NB Power's proposed residential rate hike may be too high, hearing told
Regulator's lawyer questions whether utility gives homeowners full credit for what they already pay
The lawyer for New Brunswick's Energy and Utilities Board is pushing back against NB Power's proposal to charge residential customers a higher rate increase than other groups beginning next month and questioning whether the utility gives homeowners full credit for what they pay already.
The EUB has a rule that each customer group should pay rates for power in a "range of reasonableness" between 95 per cent and 105 per cent of the costs incurred by NB Power to serve the group and because the utility says residential customers are the only ones below that range, their rates should go up the most — 2.33 per cent.
But during a hearing in Saint John on Tuesday, EUB lawyer Ellen Desmond suggested residential rates, at 94.97 per cent of their costs, are already so close to the required range there is no need to charge the group extra.
"If we were to apply a principle of rounding, wouldn't you agree residential would have been 95 [already]?" asked Desmond.
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NB Power rate design specialist Kevin Gibson acknowledged that point but said there was uncertainty inside the utility whether mathematical rounding is allowed by the EUB. It was decided to charge residential customers extra to be safe, he said.
"In the absence of having any clear idea about which of those two choices we should make, we just made one," said Gibson.
A two per cent increase in residential rates would add an estimated $13.3 million to NB Power residential bills next year. The 2.33 per cent increase adds $15.5 million instead.
New Brunswick's municipal utilities tend to mimic NB Power's increases and are likely to add extra to residential bills as well.
No rule on rounding
John Todd, an expert in regulation who helped NB Power develop its rate structure, said there is nothing wrong with rounding numbers off to decide if customer groups are inside the range of reasonableness and paying enough.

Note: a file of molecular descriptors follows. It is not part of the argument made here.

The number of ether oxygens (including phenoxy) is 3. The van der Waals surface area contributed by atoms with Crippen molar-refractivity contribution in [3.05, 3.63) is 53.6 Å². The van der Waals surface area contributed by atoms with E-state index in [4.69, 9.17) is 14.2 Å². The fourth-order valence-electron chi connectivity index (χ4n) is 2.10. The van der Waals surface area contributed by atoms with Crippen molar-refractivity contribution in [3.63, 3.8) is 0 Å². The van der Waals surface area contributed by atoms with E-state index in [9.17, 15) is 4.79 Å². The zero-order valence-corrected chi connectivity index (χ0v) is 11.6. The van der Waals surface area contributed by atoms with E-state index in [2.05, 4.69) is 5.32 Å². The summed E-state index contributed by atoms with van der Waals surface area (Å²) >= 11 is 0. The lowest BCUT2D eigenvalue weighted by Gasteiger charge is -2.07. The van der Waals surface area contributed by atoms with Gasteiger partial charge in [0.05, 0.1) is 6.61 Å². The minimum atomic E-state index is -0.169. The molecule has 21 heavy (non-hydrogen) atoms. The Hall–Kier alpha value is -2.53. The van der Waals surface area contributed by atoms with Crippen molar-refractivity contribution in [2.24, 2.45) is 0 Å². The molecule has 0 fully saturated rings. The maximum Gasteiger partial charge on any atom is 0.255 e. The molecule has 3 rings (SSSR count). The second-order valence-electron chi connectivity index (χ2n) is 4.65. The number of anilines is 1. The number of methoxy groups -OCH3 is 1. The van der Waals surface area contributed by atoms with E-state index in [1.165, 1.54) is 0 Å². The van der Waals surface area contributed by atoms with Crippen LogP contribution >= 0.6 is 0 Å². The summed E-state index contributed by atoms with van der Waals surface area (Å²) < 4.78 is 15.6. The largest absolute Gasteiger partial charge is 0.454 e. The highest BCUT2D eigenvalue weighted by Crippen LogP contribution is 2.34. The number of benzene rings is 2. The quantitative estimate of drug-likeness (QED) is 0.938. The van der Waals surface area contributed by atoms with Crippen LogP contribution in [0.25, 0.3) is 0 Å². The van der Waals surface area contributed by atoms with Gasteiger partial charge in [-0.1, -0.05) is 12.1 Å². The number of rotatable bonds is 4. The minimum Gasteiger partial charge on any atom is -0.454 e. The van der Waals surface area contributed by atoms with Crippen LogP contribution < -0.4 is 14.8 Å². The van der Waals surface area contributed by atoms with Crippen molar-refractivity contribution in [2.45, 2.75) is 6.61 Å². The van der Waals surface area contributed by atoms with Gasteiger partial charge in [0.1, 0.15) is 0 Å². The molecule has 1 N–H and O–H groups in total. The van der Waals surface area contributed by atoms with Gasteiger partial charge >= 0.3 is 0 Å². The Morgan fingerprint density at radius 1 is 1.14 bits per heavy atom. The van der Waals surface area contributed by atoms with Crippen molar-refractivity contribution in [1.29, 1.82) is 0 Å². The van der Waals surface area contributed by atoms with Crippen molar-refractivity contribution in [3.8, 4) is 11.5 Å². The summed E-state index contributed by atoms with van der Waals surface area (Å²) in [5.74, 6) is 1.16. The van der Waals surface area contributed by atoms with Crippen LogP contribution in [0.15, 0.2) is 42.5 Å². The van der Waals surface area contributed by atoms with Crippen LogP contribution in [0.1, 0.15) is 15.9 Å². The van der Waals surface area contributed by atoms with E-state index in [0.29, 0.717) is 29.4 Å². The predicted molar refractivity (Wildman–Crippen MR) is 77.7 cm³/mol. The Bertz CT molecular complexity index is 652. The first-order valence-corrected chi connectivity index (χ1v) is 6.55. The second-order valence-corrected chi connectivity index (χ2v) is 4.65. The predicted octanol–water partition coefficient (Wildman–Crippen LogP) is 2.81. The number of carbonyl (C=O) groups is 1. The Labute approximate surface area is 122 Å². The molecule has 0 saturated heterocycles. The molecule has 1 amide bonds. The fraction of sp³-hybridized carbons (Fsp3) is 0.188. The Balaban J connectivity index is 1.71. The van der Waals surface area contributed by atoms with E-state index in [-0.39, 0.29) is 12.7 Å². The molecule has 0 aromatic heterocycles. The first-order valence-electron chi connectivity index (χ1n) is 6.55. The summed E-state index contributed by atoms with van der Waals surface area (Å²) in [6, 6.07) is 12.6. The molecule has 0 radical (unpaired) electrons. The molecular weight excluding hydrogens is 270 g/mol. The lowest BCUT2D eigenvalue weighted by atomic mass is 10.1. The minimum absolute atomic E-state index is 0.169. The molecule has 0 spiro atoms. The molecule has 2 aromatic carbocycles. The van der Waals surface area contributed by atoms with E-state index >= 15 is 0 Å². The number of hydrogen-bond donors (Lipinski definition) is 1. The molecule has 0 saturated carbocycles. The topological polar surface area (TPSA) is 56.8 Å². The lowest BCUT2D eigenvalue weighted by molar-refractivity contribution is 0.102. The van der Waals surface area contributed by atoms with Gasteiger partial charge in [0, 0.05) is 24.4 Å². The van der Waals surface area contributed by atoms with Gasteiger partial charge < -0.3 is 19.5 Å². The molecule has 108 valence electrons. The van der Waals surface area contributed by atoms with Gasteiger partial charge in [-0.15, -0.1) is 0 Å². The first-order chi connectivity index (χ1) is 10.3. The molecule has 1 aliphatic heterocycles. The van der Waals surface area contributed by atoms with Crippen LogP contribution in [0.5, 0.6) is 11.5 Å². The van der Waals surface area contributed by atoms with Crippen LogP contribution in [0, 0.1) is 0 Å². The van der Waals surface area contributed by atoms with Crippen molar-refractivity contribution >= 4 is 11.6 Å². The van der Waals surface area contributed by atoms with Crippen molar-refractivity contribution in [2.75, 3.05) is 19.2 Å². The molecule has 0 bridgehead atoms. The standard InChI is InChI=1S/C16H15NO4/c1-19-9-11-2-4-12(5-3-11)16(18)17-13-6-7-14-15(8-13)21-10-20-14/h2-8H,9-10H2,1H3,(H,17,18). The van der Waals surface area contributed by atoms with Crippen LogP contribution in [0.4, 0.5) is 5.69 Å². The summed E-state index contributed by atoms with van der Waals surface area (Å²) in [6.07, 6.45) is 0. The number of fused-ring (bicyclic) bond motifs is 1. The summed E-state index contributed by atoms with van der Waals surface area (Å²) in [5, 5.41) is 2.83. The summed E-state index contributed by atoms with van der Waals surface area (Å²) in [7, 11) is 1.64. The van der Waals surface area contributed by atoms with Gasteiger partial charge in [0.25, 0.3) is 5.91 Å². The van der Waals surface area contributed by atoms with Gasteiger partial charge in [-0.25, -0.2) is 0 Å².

But he said there was no way to know if the EUB's predecessor — the Public Utilities Board — meant 95 per cent to be an absolute minimum number or not when it picked the figure 25 years ago.
"It's not specified, it's never been addressed historically and, at least as I look at it, I'd say there are two interpretations of 95 and it's valid to take either interpretation," Todd said.
"The company [NB Power] has defined it as 95.00."
Charges 122.5% of cost for water heaters
But Desmond and public intervener Heather Black both suggested residential customers overpay NB Power for water heater rentals and if that was factored into its calculations the group would be comfortably inside the 95 per cent number without rounding.
Evidence at the hearing shows NB Power rents more than 244,000 water heaters provincewide. It charges $21.5 million per year, which is 122.5 per cent of its costs to supply the service.
Most of the water heaters, 87 per cent, are rented to residential customers and both Black and Desmond suggested what they overpay for that service could reasonably be counted against what they underpay for electricity.
"You don't allocate those net revenues for water heaters down through the residential class, you keep them separate as a water heater class," said Black.
"That's correct," said Brad Crawford, NB Power's manager of regulatory affairs.
Desmond said this suggested to her that residential customers may pay enough already to be given an average rate hike next year, not one that's higher than other groups.
"If we were to look at the allocation with respect to water heaters, we could see the revenue-to-cost ratio for residential is actually better [than 95 per cent]," she said.